4. Maintain a clean surrounding when preparing and serving food. Avoid pets from wandering inside the food preparation area.
  5. Use clean water and fresh ingredients. Expired goods should not be used when cooking meals. It will lead to food-borne illnesses or food poisoning.

Separate raw ingredients, like fish, from vegetables or cooked dish to avoid contamination (Photo by Travel Man)
Separate raw ingredients, like fish, from vegetables or cooked dish to avoid contamination (Photo by Travel Man)
Spices (onion, garlic, ginger) with tomatoes and miso (Photo by Travel Man)
Spices (onion, garlic, ginger) with tomatoes and miso (Photo by Travel Man)

Food Safety on Local Manufacturers

The Philippine Code on Sanitation for Food Establishments is based from the recommended procedures by World health Organization (WHO) compiled into implemented guidelines, otherwise known as Hazard Analysis and Critical Control Point (HACCP) System.

The HACCP System started way back the 60s in the United States of America, where small business companies were given standards in producing local goods that are safe for consumption by the residents and the country as a whole.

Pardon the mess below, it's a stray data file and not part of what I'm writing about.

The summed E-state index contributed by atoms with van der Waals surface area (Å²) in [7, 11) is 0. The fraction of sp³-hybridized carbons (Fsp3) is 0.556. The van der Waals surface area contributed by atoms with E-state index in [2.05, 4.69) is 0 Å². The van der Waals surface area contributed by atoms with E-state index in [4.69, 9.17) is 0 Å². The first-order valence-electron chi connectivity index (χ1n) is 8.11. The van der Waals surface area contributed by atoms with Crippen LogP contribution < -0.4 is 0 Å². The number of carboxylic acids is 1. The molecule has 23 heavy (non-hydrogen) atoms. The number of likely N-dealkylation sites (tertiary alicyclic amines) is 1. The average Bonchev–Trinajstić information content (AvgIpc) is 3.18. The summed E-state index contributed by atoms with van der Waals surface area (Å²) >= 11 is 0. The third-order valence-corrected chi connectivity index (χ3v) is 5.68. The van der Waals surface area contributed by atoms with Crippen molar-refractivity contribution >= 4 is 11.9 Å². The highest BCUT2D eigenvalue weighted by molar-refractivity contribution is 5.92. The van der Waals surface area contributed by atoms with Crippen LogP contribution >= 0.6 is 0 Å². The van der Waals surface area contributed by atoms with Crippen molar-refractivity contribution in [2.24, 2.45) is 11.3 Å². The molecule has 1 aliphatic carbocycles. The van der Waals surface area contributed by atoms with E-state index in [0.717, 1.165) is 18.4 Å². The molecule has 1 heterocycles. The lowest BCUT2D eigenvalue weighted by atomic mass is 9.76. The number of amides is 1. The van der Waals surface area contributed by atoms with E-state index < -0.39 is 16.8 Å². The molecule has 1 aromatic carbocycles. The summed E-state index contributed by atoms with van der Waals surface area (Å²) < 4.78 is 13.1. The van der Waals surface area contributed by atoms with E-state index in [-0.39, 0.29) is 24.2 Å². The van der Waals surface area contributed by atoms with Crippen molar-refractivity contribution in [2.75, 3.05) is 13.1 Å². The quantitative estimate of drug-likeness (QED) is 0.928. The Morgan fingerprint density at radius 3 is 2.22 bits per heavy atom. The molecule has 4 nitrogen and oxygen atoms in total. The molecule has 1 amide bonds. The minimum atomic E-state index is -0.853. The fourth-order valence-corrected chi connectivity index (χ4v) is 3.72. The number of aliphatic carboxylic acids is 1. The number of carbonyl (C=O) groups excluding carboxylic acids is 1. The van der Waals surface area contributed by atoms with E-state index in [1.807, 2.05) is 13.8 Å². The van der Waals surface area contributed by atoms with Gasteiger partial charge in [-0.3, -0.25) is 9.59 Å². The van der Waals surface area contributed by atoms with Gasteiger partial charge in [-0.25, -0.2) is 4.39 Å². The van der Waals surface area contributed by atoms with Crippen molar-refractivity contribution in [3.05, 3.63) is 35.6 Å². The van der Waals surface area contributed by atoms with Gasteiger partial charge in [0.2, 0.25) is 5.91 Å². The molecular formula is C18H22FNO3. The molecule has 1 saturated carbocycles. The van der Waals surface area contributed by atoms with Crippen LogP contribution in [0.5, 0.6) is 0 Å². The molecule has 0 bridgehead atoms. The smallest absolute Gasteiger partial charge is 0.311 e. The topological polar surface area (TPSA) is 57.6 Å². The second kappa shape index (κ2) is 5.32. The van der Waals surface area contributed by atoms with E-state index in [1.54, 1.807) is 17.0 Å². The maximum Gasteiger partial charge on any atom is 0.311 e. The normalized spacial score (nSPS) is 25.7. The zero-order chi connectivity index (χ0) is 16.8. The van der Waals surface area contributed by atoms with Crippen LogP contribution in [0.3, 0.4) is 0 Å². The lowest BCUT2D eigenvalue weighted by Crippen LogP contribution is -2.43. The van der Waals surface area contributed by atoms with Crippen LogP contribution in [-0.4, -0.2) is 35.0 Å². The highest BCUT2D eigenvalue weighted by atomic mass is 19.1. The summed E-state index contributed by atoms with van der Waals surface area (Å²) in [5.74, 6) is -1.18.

It is now adopted all over the world. Here in the Philippines, the Department of Health (DOH) through its link agencies, Food and Drug Administration (FDA) and Bureau of Quarantine (BOQ) is strictly following its rules and regulations, starting from the production, handling and processing and distribution of food products.

Food cart outlets in the local food industry, is one sources of food-borne illnesses here in the Philippines (Photo by Travel Man)
Food cart outlets in the local food industry, is one sources of food-borne illnesses here in the Philippines (Photo by Travel Man)


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    • travel_man1971 profile imageAUTHOR

      Ireno Alcala 

      4 years ago from Bicol, Philippines

      @Jamsmeetk: Thanks for knowing the importance of this hub.

    • Jasmeetk profile image

      Jasmeet Kaur 

      4 years ago from India

      interesting hub. Thanks for sharing

    • travel_man1971 profile imageAUTHOR

      Ireno Alcala 

      6 years ago from Bicol, Philippines

      @Pamela99: Thanks for appreciating this hub, Ms. Pam. I've shared it because it's important to know what really is happening in the catering department in many business establishments especially in food business or manufacturing.

      By making it public, people are now aware on where to choose their ingredients or the food products that they'll buy and consume at home.

    • Pamela99 profile image

      Pamela Oglesby 

      6 years ago from Sunny Florida

      I think this is an interesting and important hub as how food is handled can definitely affect our health. You covered the most important aspects of food handling very well.